AWS may be scared of Kubernetes as it becomes the industry standard for managing containers. Why? The open-source platform gives companies a way to run apps across different clouds not just on AWS. Matt Asay over at Tech Republic provides the details.
Matt argues that AWS is so worried, it’s building a dedicated Kubernetes service to meet the threat, although Amazon refused to confirm or deny reports. Industry insiders say AWS doesn’t like Kubernetes because it doesn’t own it. But Matt’s not buying it. AWS builds lots of services on open source projects it doesn’t own.
AWS’s own ECS services is nowhere near as popular as Kubernetes so it makes sense for AWS to invest more in the Google-backed platform. Indeed, CoreOS CEO and Kubernetes contributor Alex Polvi told Matt, "I wouldn't be surprised to see AWS release a Kubernetes-as-a-Service" offering as "customers are asking for it. Look closely and you'll see AWS in the Kubernetes community already. Amazon doesn't like to waste time on open-source development."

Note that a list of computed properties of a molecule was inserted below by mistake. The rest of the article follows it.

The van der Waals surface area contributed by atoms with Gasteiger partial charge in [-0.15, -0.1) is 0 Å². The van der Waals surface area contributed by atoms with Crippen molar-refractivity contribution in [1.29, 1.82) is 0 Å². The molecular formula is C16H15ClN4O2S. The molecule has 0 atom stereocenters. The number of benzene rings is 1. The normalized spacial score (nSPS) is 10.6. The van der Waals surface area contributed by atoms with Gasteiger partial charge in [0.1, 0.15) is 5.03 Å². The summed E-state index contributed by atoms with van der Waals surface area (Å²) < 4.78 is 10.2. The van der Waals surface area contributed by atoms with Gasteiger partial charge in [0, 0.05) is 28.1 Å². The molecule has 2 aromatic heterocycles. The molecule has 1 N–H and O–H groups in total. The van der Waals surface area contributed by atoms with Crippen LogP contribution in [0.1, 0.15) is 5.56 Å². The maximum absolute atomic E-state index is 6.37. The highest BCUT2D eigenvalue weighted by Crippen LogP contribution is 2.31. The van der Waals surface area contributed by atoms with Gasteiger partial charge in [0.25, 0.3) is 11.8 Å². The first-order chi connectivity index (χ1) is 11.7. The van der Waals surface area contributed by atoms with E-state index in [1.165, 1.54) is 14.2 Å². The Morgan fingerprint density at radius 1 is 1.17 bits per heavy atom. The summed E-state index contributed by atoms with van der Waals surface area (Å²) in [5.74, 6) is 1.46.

The thing about Kubernetes is that it doesn’t just make it easier to move workloads from AWS to another cloud service (e.g. Google Cloud). It also makes it easy to set up containers anywhere, including local machines. Ocado uses Kubernetes to run demanding workloads on their own modest PCs instead of high-powered servers. Mike Bryant, Ocado's network systems team leader, explains: "Most people run Kubernetes on high-performance servers, we run it on PCs - it's a very dramatic cost saving. And it's not just the servers, we don't need enterprise network cabling, we don't need high-end networking kit, we save on cooling - we're really cutting costs."
Matt concludes by stressing that if AWS is to meet the threat it needs to not only offer Kubernetes as a hosted option but provide deep integration by getting AWS engineers to contribute to Kubernetes and influence its future direction.